Commvault to Buy Software-Defined Storage Vendor Hedvig

The acquisition aims to help Commvault expand and fortify its data management product road map.

Todd R. Weiss

September 4, 2019

4 Min Read
Software Box

Commvault, the data management vendor, is buying software defined storage (SDS) provider Hedvig in a move Commvault says will position it to drive improved and more innovative data management products for customers and channel partners.

The $225 million acquisition will give Commvault, which sells software to manage data across cloud and on-premises environments, more insights and capabilities in the marketplace, the company said.

Don Foster, vice president of storage solutions at Commvault, told Channel Futures that the acquisition of Hedvig takes his company beyond traditional backup and recovery to address the proliferation of enterprise data silos on prem and in the cloud.


Commvault’s Don Foster

“Commvault has always been committed to giving customers the portability, abstraction, protection and overall management of their data using the widest range of available platforms,” said Foster. “This acquisition allows our customers to think differently about storage and data management through an integrated product portfolio.”

The existing gap between data and storage must be met to help solve customer challenges and find better ways to solve their problems, said Foster.

“Bringing together Hedvig’s innovative software-defined storage technology with our proven data management offering helps accomplish this goal and set the new standard for the market for integrated solutions,” he said.

The operations of both businesses are expected to remain separate for now as the acquisition is completed in Commvault’s fiscal third quarter. An integration strategy is being created and will be announced in the future.

“After the deal is officially done, it will give our rich partner ecosystem access to these secondary storage use cases and access to the incredible vision that Commvault and Hedvig are executing toward,” said Foster.

Avinash Lakshman, CEO and founder of Hedvig, said being part of Commvault is a natural evolution for his company.

“In today’s industry there is a move toward standardizing infrastructure, and lines between primary and secondary are blurring,” said Lakshman. “Enterprises are looking for complete solutions, so the marriage of the two makes sense. Commvault has done significant innovations in the backup space and we will help Commvault expand into other areas with our product.”

Two IT analysts said the deal makes sense for both companies.


ESG’s Christophe Bertrand

“This should give Commvault’s channel partners new opportunities to upsell existing accounts with the Hedvig capabilities today and in time as the stack gets consolidated,” Christophe Bertrand of Enterprise Strategy Group, told Channel Futures.

It also gives partners the ability to develop offerings around active intelligent data management, which can expand horizons to greenfield situations and competitive replacements, he said.

“It’s early stages and partner education and training will be key, in combination with specific programs to support the broadened offering.”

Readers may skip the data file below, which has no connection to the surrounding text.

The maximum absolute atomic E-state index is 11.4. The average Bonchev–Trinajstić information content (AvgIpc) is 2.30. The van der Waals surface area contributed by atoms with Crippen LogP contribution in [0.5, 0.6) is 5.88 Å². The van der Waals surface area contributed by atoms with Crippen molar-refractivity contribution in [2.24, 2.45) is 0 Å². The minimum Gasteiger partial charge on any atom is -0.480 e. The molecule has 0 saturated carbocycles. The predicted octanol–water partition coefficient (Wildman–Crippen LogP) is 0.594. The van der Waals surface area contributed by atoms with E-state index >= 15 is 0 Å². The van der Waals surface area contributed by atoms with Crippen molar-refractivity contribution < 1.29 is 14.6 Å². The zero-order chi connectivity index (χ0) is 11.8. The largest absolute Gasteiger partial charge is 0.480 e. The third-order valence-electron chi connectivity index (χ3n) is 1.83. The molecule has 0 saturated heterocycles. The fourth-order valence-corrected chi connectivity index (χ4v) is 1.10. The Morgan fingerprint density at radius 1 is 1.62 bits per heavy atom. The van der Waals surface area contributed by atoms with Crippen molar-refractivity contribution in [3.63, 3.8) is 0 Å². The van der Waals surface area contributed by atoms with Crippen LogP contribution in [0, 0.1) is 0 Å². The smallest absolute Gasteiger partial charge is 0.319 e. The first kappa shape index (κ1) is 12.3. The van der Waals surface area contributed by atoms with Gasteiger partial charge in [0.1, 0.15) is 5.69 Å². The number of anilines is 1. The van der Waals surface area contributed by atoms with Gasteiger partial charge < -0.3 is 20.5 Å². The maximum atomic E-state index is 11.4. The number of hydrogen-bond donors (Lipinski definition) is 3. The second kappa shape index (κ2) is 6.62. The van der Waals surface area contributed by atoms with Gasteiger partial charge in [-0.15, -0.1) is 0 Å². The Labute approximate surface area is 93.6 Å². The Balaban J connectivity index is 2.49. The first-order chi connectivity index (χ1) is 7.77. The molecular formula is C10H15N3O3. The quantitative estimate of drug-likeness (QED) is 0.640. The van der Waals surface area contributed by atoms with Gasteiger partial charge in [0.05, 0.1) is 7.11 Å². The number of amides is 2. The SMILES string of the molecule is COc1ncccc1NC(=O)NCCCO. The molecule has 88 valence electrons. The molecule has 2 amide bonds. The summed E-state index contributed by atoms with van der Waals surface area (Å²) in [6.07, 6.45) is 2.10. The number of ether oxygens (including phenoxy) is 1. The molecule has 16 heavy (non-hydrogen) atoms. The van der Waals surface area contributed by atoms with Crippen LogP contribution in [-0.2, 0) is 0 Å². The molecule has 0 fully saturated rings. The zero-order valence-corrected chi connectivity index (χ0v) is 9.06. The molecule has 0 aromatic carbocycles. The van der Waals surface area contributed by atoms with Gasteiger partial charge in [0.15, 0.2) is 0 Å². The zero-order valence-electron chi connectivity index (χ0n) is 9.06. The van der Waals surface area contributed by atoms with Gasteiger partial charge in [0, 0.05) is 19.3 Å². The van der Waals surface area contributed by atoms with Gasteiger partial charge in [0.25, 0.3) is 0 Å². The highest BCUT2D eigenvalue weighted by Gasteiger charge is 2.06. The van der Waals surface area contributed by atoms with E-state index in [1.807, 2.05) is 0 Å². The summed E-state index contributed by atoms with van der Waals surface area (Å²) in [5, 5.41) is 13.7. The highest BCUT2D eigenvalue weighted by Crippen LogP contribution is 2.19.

Commvault is looking ahead at the next stage of the marketplace, which is to cross the data-management chasm by building a software-defined intelligent data management platform, said Bertrand.

“In time, Commvault customers will be able to more easily and actively manage data sets wherever they live based on their business purpose. I expect that this will give rise to improved and enhanced disaster recovery capabilities and also places Commvault in a good position to keep adding value-added data-centric services like …

… compliance, test dev, analytics for example.”

George Crump of Storage Swiss said the integration of Hedvig into the Commvault ecosystem enables the company to provide products for partners and customers that compete head to head with companies like Cohesity and Rubrik.

“While potentially a bit behind until integration is complete, Commvault is significantly ahead in platform coverage,” said Crump. “Until that integration work is complete, Commvault can still leverage Hedvig as its storage backend as well as sell the product in the use cases that Hedvig already addresses, including secondary storage and containers.”

For Commvault resellers, the acquisition provides them today with scale-out software-defined storage that is complimentary to existing data protection software, said Crump.

“Long-term, it provides them with a competitive alternative to Rubrik, Cohesity and Nutanix Mine,” he said. “Resellers may need to decide which converged data protection solution they plan on placing their bets on.”

Crump called the deal “an excellent move” for Commvault.

“It provides them with an interim storage solution for their entire product line, as well as another source of revenue for secondary storage and containers. They also gain access to a pretty deep development team with lots of experience in developing scale-out storage and applications,” Crump said.

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About the Author(s)

Todd R. Weiss

Todd R. Weiss is an award-winning technology journalist who covers open source and Linux, cloud service providers, cloud computing, virtualization, containers and microservices, mobile devices, security, enterprise applications, enterprise IT, software development and QA, IoT and more. He has worked previously as a staff writer for Computerworld and, covering a wide variety of IT beats. He spends his spare time working on a book about an unheralded member of the 1957 Milwaukee Braves, watching classic Humphrey Bogart movies and collecting toy taxis from around the world.

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